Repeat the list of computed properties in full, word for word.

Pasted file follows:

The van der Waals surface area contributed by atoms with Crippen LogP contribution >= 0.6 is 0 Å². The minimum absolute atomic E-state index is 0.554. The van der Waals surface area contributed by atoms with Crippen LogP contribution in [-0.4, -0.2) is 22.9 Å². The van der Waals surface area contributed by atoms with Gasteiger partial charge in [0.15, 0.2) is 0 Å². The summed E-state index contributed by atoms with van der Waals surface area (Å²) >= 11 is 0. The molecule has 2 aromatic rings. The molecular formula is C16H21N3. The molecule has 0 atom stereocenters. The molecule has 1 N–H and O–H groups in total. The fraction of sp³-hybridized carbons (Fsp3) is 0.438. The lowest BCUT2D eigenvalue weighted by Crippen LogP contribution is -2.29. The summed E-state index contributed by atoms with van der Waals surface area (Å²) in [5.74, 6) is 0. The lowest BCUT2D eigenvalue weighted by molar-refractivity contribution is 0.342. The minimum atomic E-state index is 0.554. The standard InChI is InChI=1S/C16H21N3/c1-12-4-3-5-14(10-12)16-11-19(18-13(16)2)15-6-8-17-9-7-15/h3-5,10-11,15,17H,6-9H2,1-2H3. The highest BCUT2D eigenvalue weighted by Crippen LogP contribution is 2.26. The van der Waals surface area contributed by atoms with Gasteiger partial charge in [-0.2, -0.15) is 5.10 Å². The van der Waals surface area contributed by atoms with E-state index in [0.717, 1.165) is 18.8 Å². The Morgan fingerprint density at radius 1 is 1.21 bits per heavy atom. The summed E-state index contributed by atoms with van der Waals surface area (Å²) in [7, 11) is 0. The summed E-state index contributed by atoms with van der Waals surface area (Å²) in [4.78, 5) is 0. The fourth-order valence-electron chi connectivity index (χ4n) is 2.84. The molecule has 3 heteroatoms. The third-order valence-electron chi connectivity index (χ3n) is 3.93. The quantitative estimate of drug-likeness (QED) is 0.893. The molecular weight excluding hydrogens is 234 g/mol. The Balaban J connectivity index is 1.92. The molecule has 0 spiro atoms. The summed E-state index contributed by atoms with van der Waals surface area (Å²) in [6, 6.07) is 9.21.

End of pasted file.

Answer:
The van der Waals surface area contributed by atoms with Crippen LogP contribution >= 0.6 is 0 Å². The minimum absolute atomic E-state index is 0.554. The van der Waals surface area contributed by atoms with Crippen LogP contribution in [-0.4, -0.2) is 22.9 Å². The van der Waals surface area contributed by atoms with Gasteiger partial charge in [0.15, 0.2) is 0 Å². The summed E-state index contributed by atoms with van der Waals surface area (Å²) >= 11 is 0. The molecule has 2 aromatic rings. The molecular formula is C16H21N3. The molecule has 0 atom stereocenters. The molecule has 1 N–H and O–H groups in total. The fraction of sp³-hybridized carbons (Fsp3) is 0.438. The lowest BCUT2D eigenvalue weighted by Crippen LogP contribution is -2.29. The summed E-state index contributed by atoms with van der Waals surface area (Å²) in [5.74, 6) is 0. The lowest BCUT2D eigenvalue weighted by molar-refractivity contribution is 0.342. The minimum atomic E-state index is 0.554. The standard InChI is InChI=1S/C16H21N3/c1-12-4-3-5-14(10-12)16-11-19(18-13(16)2)15-6-8-17-9-7-15/h3-5,10-11,15,17H,6-9H2,1-2H3. The highest BCUT2D eigenvalue weighted by Crippen LogP contribution is 2.26. The van der Waals surface area contributed by atoms with Gasteiger partial charge in [-0.2, -0.15) is 5.10 Å². The van der Waals surface area contributed by atoms with E-state index in [0.717, 1.165) is 18.8 Å². The Morgan fingerprint density at radius 1 is 1.21 bits per heavy atom. The summed E-state index contributed by atoms with van der Waals surface area (Å²) in [7, 11) is 0. The summed E-state index contributed by atoms with van der Waals surface area (Å²) in [4.78, 5) is 0. The fourth-order valence-electron chi connectivity index (χ4n) is 2.84. The molecule has 3 heteroatoms. The third-order valence-electron chi connectivity index (χ3n) is 3.93. The quantitative estimate of drug-likeness (QED) is 0.893. The molecular weight excluding hydrogens is 234 g/mol. The Balaban J connectivity index is 1.92. The molecule has 0 spiro atoms. The summed E-state index contributed by atoms with van der Waals surface area (Å²) in [6, 6.07) is 9.21.